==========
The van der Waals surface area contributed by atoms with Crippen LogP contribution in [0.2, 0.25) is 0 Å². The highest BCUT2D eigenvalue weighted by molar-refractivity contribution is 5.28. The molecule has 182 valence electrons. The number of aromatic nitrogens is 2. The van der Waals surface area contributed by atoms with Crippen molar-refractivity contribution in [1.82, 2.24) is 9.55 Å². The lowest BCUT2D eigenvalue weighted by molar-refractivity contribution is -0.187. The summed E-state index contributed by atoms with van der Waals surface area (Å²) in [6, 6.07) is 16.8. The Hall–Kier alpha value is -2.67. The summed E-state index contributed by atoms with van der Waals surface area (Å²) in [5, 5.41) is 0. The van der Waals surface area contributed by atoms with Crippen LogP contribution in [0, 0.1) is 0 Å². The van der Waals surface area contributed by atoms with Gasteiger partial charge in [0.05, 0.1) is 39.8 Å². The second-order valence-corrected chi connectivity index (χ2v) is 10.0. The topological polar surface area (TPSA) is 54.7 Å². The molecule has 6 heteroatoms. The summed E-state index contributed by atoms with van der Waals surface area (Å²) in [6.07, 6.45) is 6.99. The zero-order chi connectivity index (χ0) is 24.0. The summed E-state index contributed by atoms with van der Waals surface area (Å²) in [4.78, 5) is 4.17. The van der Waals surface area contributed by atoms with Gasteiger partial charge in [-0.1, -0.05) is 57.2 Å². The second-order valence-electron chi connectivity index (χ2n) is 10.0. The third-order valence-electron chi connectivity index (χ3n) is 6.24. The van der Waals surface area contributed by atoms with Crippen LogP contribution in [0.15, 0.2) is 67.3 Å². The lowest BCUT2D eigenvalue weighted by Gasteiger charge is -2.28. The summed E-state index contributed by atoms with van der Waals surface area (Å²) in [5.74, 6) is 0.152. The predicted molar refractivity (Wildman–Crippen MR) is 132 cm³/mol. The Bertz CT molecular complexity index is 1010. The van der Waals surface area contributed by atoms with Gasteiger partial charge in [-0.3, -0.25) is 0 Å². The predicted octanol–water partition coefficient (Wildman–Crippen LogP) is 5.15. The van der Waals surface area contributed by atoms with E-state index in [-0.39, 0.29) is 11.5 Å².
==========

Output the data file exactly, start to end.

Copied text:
The van der Waals surface area contributed by atoms with Crippen LogP contribution in [0.2, 0.25) is 0 Å². The highest BCUT2D eigenvalue weighted by molar-refractivity contribution is 5.28. The molecule has 182 valence electrons. The number of aromatic nitrogens is 2. The van der Waals surface area contributed by atoms with Crippen molar-refractivity contribution in [1.82, 2.24) is 9.55 Å². The lowest BCUT2D eigenvalue weighted by molar-refractivity contribution is -0.187. The summed E-state index contributed by atoms with van der Waals surface area (Å²) in [6, 6.07) is 16.8. The Hall–Kier alpha value is -2.67. The summed E-state index contributed by atoms with van der Waals surface area (Å²) in [5, 5.41) is 0. The van der Waals surface area contributed by atoms with Crippen LogP contribution in [0, 0.1) is 0 Å². The van der Waals surface area contributed by atoms with Gasteiger partial charge in [0.05, 0.1) is 39.8 Å². The second-order valence-corrected chi connectivity index (χ2v) is 10.0. The topological polar surface area (TPSA) is 54.7 Å². The molecule has 6 heteroatoms. The summed E-state index contributed by atoms with van der Waals surface area (Å²) in [6.07, 6.45) is 6.99. The zero-order chi connectivity index (χ0) is 24.0. The summed E-state index contributed by atoms with van der Waals surface area (Å²) in [4.78, 5) is 4.17. The van der Waals surface area contributed by atoms with Gasteiger partial charge in [-0.1, -0.05) is 57.2 Å². The second-order valence-electron chi connectivity index (χ2n) is 10.0. The third-order valence-electron chi connectivity index (χ3n) is 6.24. The van der Waals surface area contributed by atoms with Crippen LogP contribution in [0.15, 0.2) is 67.3 Å². The lowest BCUT2D eigenvalue weighted by Gasteiger charge is -2.28. The summed E-state index contributed by atoms with van der Waals surface area (Å²) in [5.74, 6) is 0.152. The predicted molar refractivity (Wildman–Crippen MR) is 132 cm³/mol. The Bertz CT molecular complexity index is 1010. The van der Waals surface area contributed by atoms with Gasteiger partial charge in [-0.3, -0.25) is 0 Å². The predicted octanol–water partition coefficient (Wildman–Crippen LogP) is 5.15. The van der Waals surface area contributed by atoms with E-state index in [-0.39, 0.29) is 11.5 Å².